First and foremost, I think it’s incredibly important to look back on the past several months and consider your horse’s workload. If you’re a super goal-driven rider, you might end the show season on November 30th and want to hit the ground running again on December 1st. However, I’m willing to bet money that your horse doesn’t feel the same way! If your partner has been in a diligent five-plus-days-a-week training program for the past nine months, or has gone from show to show during finals season, I urge you to give him some time to rest! Let him be a horse for a little bit! Let him grow his mane a little long, let him spend more time in turnout, and forgive yourself for giving him a couple extra days off each week. It doesn’t have to be a long-term thing; even just a few light weeks can be enough to have your show horse feeling refreshed, more focused, and more willing when it’s time to buckle back down.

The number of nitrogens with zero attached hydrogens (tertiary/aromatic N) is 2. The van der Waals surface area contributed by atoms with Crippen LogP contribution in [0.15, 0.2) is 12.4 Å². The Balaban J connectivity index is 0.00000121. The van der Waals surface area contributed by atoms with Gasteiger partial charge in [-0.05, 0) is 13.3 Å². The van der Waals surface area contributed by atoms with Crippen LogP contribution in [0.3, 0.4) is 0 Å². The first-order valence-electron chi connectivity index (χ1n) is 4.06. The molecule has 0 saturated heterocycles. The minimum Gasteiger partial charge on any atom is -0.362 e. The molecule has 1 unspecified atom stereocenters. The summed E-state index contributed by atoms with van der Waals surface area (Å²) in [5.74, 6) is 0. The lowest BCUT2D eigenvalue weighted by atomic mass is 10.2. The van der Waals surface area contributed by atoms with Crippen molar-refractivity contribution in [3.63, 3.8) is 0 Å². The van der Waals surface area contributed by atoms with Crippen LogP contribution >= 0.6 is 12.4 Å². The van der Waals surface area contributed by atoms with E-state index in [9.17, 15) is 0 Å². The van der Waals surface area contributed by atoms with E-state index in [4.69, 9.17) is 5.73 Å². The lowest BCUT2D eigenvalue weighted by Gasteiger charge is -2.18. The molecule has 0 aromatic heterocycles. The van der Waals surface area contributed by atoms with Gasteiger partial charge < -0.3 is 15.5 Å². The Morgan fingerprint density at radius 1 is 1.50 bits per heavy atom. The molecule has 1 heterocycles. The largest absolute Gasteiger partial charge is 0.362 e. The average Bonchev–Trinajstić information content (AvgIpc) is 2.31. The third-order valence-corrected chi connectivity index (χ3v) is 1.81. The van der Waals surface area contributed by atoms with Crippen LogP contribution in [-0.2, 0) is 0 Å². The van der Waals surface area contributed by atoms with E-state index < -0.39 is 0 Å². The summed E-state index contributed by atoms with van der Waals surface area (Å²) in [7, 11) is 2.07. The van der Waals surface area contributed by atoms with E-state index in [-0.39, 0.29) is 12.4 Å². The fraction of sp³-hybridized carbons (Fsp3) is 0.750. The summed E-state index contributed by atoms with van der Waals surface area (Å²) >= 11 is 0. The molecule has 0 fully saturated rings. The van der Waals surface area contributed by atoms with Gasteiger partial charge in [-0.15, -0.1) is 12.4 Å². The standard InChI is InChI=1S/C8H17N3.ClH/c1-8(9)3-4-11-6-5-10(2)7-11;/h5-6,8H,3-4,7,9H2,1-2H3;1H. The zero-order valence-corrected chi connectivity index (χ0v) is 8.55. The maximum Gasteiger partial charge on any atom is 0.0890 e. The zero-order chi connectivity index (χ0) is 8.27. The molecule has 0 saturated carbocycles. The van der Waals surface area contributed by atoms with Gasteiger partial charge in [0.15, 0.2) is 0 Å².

Now, for those 6 aspects of your riding to focus on this winter!

Improving rider fitness.

Riding alone isn’t enough to keep you fit enough to ride your best! Growing up, I never did much exercise outside of riding and gym class. When I went away to college and rode for a varsity equestrian team, all of that changed! And, in a hugely noticeable way, so did my riding. I became stronger, more balanced, and more focused. The biggest difference I saw was in my core strength. I had never done abdominal exercises before, but they were a huge part of our conditioning program on the team at both workouts and yoga. I was able to ride better than I ever had. I’ll never forget, we once did an entire practice jumping 3’+ courses without stirrups and I was on the biggest, laziest horse we had (keep in mind, I’m only 5’4”). It wasn’t easy but I never felt like I was going to fall or lose my balance. The difference in my fitness was everything!